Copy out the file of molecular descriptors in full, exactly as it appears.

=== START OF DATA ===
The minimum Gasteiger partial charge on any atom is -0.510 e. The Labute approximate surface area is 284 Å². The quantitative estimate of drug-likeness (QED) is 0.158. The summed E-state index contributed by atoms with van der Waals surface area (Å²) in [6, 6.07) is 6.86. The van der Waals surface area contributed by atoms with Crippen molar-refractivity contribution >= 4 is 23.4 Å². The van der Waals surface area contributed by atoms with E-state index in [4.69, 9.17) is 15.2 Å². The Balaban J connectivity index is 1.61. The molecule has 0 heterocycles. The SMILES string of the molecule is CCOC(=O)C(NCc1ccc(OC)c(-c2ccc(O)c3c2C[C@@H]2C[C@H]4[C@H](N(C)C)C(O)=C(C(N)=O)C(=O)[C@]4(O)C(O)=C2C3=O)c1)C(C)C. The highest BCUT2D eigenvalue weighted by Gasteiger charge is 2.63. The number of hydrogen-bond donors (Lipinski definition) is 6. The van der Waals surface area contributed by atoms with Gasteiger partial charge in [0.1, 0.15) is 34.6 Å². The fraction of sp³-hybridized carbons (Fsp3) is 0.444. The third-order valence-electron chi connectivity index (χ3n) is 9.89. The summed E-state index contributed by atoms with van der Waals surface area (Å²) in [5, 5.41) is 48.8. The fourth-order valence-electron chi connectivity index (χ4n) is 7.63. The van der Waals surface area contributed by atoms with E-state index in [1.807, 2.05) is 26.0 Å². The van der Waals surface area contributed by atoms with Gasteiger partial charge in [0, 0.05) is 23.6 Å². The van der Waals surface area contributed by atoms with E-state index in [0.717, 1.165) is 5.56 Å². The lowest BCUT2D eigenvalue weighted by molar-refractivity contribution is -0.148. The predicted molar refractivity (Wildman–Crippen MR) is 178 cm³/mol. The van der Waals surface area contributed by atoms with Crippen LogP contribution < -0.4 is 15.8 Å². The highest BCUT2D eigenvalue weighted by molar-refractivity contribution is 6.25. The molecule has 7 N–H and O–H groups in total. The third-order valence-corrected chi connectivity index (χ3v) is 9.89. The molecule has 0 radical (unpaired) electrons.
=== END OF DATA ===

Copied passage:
The minimum Gasteiger partial charge on any atom is -0.510 e. The Labute approximate surface area is 284 Å². The quantitative estimate of drug-likeness (QED) is 0.158. The summed E-state index contributed by atoms with van der Waals surface area (Å²) in [6, 6.07) is 6.86. The van der Waals surface area contributed by atoms with Crippen molar-refractivity contribution >= 4 is 23.4 Å². The van der Waals surface area contributed by atoms with E-state index in [4.69, 9.17) is 15.2 Å². The Balaban J connectivity index is 1.61. The molecule has 0 heterocycles. The SMILES string of the molecule is CCOC(=O)C(NCc1ccc(OC)c(-c2ccc(O)c3c2C[C@@H]2C[C@H]4[C@H](N(C)C)C(O)=C(C(N)=O)C(=O)[C@]4(O)C(O)=C2C3=O)c1)C(C)C. The highest BCUT2D eigenvalue weighted by Gasteiger charge is 2.63. The number of hydrogen-bond donors (Lipinski definition) is 6. The van der Waals surface area contributed by atoms with Gasteiger partial charge in [0.1, 0.15) is 34.6 Å². The fraction of sp³-hybridized carbons (Fsp3) is 0.444. The third-order valence-electron chi connectivity index (χ3n) is 9.89. The summed E-state index contributed by atoms with van der Waals surface area (Å²) in [5, 5.41) is 48.8. The fourth-order valence-electron chi connectivity index (χ4n) is 7.63. The van der Waals surface area contributed by atoms with E-state index in [1.807, 2.05) is 26.0 Å². The van der Waals surface area contributed by atoms with Gasteiger partial charge in [0, 0.05) is 23.6 Å². The van der Waals surface area contributed by atoms with E-state index in [0.717, 1.165) is 5.56 Å². The lowest BCUT2D eigenvalue weighted by molar-refractivity contribution is -0.148. The predicted molar refractivity (Wildman–Crippen MR) is 178 cm³/mol. The van der Waals surface area contributed by atoms with Crippen LogP contribution < -0.4 is 15.8 Å². The highest BCUT2D eigenvalue weighted by molar-refractivity contribution is 6.25. The molecule has 7 N–H and O–H groups in total. The third-order valence-corrected chi connectivity index (χ3v) is 9.89. The molecule has 0 radical (unpaired) electrons.